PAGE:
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A judge has denied the Federal Trade Commission’s request for a preliminary injunction to block Microsoft and Activision Blizzard’s pending merger. While the FTC can still appeal this decision, this is a major win in favor of the acquisition.
Had the FTC won, it would have prevented the two companies from closing the deal before hearings on August 2. The original agreement includes a termination date of July 18. During last week’s hearings, Bobby Kotick, CEO of Activision Blizzard, confirmed that the company’s board did not see a path forward to complete the deal if the judge granted the injunction.
“This Court’s responsibility in this case is narrow. It is to decide if, notwithstanding these current circumstances, the merger should be halted — perhaps even terminated — pending resolution of the FTC administrative action,” concluded Judge Jacqueline Scott Corley in her decision. “For the reasons explained, the Court finds the FTC has not shown a likelihood it will prevail on its claim this particular vertical merger in this specific industry may substantially lessen competition. To the contrary, the record evidence points to more consumer access to Call of Duty and other Activision content. The motion for a preliminary injunction is therefore DENIED.”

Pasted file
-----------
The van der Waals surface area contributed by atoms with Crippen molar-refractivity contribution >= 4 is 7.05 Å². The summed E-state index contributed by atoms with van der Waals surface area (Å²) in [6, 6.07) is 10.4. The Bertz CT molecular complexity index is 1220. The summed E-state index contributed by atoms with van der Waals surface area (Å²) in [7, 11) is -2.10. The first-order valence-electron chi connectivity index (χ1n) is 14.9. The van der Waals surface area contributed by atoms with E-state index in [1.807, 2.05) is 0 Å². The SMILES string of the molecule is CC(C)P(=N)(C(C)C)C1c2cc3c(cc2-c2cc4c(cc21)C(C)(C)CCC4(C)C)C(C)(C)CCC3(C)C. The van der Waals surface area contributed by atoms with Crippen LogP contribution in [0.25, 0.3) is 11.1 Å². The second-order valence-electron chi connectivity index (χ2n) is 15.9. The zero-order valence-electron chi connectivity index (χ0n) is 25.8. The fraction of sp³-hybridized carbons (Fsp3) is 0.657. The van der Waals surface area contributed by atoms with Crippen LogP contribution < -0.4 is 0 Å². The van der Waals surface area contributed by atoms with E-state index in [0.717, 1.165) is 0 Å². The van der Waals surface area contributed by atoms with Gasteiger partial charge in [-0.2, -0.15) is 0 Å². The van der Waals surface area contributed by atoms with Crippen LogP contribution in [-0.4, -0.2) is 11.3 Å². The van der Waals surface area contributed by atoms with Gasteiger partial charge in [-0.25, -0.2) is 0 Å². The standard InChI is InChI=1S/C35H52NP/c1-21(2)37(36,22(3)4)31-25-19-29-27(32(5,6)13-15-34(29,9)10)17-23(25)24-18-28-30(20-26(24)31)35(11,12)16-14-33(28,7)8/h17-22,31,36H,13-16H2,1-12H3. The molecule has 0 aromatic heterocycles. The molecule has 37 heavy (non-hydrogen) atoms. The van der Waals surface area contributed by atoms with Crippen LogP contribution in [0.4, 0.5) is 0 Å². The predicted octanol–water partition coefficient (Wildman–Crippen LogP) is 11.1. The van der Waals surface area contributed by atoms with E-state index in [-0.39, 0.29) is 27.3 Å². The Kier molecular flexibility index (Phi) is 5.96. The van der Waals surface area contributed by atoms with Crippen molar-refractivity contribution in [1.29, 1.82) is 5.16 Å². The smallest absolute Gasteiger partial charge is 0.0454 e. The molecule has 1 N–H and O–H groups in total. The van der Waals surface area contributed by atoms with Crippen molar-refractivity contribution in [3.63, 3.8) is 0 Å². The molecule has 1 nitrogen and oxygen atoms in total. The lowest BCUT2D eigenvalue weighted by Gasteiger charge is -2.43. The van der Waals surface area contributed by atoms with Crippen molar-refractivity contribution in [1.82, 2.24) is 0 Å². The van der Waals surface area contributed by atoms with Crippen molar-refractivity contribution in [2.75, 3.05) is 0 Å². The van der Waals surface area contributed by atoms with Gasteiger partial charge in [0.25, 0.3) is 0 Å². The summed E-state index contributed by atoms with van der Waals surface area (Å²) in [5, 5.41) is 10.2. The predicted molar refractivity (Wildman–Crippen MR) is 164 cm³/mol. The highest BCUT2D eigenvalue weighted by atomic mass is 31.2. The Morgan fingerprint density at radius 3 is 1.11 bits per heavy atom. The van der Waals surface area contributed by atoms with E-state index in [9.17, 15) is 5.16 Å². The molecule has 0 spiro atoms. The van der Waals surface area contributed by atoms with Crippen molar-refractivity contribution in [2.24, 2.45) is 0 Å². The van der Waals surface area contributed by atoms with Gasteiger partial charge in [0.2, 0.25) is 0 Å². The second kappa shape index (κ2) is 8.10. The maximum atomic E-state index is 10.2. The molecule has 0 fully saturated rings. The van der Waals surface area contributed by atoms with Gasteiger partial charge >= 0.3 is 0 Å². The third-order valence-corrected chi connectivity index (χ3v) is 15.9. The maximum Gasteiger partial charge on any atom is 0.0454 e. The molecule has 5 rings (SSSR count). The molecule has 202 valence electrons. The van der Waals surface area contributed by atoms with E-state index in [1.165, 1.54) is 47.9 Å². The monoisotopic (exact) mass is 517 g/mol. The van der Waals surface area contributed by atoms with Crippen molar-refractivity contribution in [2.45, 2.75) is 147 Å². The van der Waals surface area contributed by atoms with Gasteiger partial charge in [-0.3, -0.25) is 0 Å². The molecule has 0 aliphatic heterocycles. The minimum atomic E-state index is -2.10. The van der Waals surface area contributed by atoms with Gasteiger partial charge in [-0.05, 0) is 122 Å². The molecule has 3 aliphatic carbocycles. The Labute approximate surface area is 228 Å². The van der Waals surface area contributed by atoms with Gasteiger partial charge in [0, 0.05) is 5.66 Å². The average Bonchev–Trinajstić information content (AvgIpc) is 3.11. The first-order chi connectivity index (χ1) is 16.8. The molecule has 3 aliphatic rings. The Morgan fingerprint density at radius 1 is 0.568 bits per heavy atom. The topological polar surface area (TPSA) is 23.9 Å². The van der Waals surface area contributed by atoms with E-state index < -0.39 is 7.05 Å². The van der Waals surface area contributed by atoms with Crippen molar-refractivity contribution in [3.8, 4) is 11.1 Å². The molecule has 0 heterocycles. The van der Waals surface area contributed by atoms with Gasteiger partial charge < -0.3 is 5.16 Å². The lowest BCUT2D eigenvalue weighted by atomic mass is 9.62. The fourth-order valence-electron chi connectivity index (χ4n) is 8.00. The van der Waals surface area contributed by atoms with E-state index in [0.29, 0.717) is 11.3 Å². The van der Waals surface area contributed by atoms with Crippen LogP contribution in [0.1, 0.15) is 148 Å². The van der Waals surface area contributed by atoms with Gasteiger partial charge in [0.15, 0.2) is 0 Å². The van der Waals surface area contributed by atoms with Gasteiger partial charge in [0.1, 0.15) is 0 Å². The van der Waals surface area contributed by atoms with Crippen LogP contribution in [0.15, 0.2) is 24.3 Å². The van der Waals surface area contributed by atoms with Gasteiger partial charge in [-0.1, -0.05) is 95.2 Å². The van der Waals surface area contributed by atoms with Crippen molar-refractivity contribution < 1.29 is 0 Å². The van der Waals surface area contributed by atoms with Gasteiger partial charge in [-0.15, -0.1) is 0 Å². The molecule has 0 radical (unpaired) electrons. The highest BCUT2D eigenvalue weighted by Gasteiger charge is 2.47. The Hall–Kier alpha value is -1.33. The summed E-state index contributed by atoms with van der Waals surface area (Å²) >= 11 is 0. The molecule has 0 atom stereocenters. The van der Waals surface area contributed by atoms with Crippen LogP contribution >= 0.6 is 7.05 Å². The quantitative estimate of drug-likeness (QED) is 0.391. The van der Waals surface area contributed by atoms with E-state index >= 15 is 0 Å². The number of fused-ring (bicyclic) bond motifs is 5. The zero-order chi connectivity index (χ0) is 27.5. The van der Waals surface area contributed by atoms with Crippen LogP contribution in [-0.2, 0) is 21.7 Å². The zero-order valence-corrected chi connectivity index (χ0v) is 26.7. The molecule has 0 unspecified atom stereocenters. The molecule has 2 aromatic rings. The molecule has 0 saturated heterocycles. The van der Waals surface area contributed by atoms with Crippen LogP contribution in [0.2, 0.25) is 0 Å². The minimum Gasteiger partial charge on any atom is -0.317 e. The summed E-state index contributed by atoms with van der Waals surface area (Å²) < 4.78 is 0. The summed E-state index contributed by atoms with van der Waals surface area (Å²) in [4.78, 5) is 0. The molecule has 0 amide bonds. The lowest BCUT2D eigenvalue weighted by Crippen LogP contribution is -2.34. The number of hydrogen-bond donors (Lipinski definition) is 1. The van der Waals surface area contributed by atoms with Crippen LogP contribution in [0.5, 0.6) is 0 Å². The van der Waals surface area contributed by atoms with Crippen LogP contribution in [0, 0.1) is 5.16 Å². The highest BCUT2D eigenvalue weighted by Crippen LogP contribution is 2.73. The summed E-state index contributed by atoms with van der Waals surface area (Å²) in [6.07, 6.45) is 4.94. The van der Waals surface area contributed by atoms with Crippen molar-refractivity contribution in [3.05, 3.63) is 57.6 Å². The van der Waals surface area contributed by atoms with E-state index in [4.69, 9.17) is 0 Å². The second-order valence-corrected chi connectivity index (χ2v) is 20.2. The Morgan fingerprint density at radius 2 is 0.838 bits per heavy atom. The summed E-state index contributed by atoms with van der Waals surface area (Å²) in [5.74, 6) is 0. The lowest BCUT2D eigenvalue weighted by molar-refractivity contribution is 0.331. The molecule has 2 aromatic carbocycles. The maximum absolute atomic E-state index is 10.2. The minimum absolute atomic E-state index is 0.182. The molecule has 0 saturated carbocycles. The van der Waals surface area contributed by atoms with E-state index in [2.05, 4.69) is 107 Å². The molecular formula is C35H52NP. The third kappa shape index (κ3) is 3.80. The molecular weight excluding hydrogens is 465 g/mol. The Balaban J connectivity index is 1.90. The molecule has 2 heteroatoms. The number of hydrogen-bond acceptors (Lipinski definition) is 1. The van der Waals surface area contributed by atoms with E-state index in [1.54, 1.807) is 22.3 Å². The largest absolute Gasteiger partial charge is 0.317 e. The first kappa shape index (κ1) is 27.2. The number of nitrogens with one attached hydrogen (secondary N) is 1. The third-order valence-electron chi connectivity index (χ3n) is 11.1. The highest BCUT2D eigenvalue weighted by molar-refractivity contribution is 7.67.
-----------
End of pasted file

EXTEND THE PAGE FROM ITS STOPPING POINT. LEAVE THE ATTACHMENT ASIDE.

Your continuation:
Reactions to ruling
Both Activision Blizzard and Microsoft issued statements following the ruling, praising the judge’s ruling.
“We’re grateful to the court for the way this process was handled and the thoughtfulness of the decision. The U.S. joins the 38 countries where our deal can proceed—these decisions are based on facts and data that show our merger is good for players and for competition in the industry,” Kotick wrote in a blog post. “We’re optimistic that today’s ruling signals a path to full regulatory approval elsewhere around the globe, and we stand ready to work with UK regulators to address any remaining concerns so our merger can quickly close.”
Similarly, Phil Spencer weighed in on Twitter.
Meanwhile, the FTC expressed disappointment in the outcome and asserted that the merger was a threat to open competition for cloud gaming, subscription services and consoles. “In the coming days we’ll be announcing our next step to continue our fight to preserve competition and protect consumers,” an FTC spokesperson said.
In addition to the FTC, the United Kingdom’s Competition and Markets Authority also issued a preliminary ruling to block the merger. However, that resistance appears to be crumbling.
The CMA moved to block Microsoft’s proposed acquisition of Activision Blizzard in April, with an appeal hearing set for July 28. In response to the U.S. ruling, Microsoft and the CMA have agreed to pause its appeal process to find solutions that address the CMA’s cloud gaming concerns.
While the deal has not closed just yet, today’s ruling gives Microsoft and Activision Blizzard a more clear path to complete its merger.
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